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ONLINE ISSN: 1883-2954
PRINT ISSN: 0021-1575

Tetsu-to-Hagané Vol. 58 (1972), No. 7

  • Reduction of Fine Iron Ores in Gas Conveyed Systems

    pp. 821-829

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    High reaction rate of finely powdered iron ores was expected because of their large reaction surface. In order to take advantage of this property, gas conveyed system was applied to the reduction of finely powdered iron ores, and feasibility of the process was studied. Hydrogen reduction of very fine powder of pyrite cinder, which had been very difficult by fluidized bed, proceded successfully in this way, and the capacity of processing seemed to be larger than that of fluidized bed process for similar effective volume. Hydrogen reduction of fine iron ores by the gas conveyed system was largely affected by water vapor formed during the reduction process. Reduction of fine hematite are by very dilute phase was studied and relations between the rate constant and the vapor pressure were determined. From these relations, a rate equation for high solid/gas ratio was derived. It was shown that this equation was valid for relatively concentrated solid gas systems.
  • The Effect of Chemical Reactions on the Interfacial Tension between Molten Iron and CaO-SiO2-Al2O3 Slag

    pp. 830-841

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    The interfacial tension measurements were made for liquid slag-liquid metal interfaces with the sessile drop method. A radiographic technique was used to determine the profile of an aluminum-, or sulfur-containing iron drop which was placed on an alumina substrate and covered by a layerof CaO-SiO2-Al2O3 slag in an alumina or a graphite crucible.
    An anomalous decrease in the interfacial tension was observed for iron melts containing more than 2% aluminum. This decrease, which resulted in the interfacial tension of less than 100 dyne/cm, was proved to be due to brisk reduction of silica by aluminum. For sulfur-containing iron saturated with carbon, desulfurizing took place, and the interfacial tension was considerably decreased to less than 500 dyne/cm only when the rate of sulfur transfer exceeded 3-10-6 mol/min/cm2. Whenever this criterion was exceeded, marked disturbance resulting in a serrated interface was observed at the slag-metal boundary.
  • The Effect of Strain Rate, Temperature, Grain Size and Si Content on the Lower Yield Stress and Flow Stress of Fe-Si Alloys

    pp. 842-858

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    The lower yield stress and flow stress of two kinds of Fe-Si alloys with various grain sizes were measured in the temperature range between 77 and 473°K with strain rates varying from 10-6 sec-1 to 33 sec-1. These data were analyzed using the Hall-Petch relation,
    It was found that the addition of Si to iron increased the athermal component of friction stress and decreased the thermal component. This decrease in the thermal component of friction stress caused the solid solution softening phenomena in Fe-Si alloys at low temperatures. The relations between the activation volume or activation energy of both alloys and the effective shear stress were not affected by the amount of Si added, but whole relationship was different from that of the pure iron.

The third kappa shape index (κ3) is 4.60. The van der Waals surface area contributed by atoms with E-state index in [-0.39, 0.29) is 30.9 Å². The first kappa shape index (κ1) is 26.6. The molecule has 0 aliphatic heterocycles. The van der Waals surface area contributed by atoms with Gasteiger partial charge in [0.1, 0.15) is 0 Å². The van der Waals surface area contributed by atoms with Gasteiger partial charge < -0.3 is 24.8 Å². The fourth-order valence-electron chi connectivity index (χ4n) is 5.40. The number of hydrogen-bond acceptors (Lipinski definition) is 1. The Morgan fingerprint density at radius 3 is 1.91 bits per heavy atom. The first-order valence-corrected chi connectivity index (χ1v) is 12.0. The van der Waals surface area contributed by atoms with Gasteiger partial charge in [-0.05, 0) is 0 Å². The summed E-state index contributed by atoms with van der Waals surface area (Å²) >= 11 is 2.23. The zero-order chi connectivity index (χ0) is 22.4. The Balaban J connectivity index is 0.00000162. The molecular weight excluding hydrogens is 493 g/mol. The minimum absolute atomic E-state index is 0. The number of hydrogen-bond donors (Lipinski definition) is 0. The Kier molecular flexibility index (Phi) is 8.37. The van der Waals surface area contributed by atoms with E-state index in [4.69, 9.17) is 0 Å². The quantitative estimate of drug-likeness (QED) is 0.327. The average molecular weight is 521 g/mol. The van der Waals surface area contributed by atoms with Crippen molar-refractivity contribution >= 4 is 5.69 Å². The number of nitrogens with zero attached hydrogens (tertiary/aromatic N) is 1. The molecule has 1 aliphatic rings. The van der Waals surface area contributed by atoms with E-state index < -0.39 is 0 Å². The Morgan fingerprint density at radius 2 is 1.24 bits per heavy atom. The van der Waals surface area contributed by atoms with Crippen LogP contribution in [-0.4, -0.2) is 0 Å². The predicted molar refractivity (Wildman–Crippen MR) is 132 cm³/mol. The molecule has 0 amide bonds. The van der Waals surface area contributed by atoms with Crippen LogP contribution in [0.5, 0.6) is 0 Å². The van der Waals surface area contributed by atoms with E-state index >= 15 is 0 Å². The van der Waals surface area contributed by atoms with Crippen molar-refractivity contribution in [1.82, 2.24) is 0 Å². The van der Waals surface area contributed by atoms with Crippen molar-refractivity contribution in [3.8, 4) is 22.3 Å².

The differences in the low temperature deformation characteristics between iron and Fe-Si alloys were explained from the viewpoint of interaction between moving dislocation and elastic stress field in the lattice around the solute atom, Si.
    The strain rate dependences of the lowere yield stress of Fe-Si alloys varied continuously in the range of strain rates from 10-6 sec-1 to 33 sec-1. The relation between the effective component of lower yield stress and strain rate was well approximated by a power function at all temperatures tested.
  • Improvement on Age Hardening Properties and Creep Rupture Strength of P-Containing Austenitic Heat Resisting Steel due to Various Cooling Procedures

    pp. 859-871

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    he effect of cooling rate from solution temperature on the age hardening properties of a P-containing austenitic heat resisting steel was investigated.
    Little difference in the age hardening properties was detected between a water-quenched specimen and a air-cooled one, while at a slower cooling rate as in furnace cooling, the aged hardness was lower than that of a water-quenched or a air-cooled specimen.
    Transmission electron microscopic examination revealed that in specimens aged afer water quenching or air cooling very fine precipitates were formed in uniform dispersion almost independently of dislocation of which density would vary with cooling rate. The cause of this very fine and uniform dispersion of precipitates will probably be attributed to P contained in this steel. It will be also assumed that this independence of nucleation on dislocation leads to the quench insensitivity of this steel. On the toher hand, it was detected that in a furnace-cooled specimen precipitates were already nucleated during cooling from solution temperature, and these pre-formed precipitates affected appreciably the dispersion of precipitates formed at subsequent aging.
    On the basis of above results, two step cooling process from solution temperature was investigated in order to obtain high aged hardness as well as marked grain boundary serration. It involved following processes:(1) furnace cooling through a higher temperature region where grain boundary serration due to coarse precipitates occurred markedly but precipitates were not yet nucleated in the matrix, and (2) subsequent air cooling. This two step cooling process resulted in a marked age hardenability of the steel during aging.
    It was found that the creep rupture sterngth of this steel was improved significantly by the above heat treatment; e. g. 1000hr rupture strength reached to 28-29 Kg/mm2 at 700°C.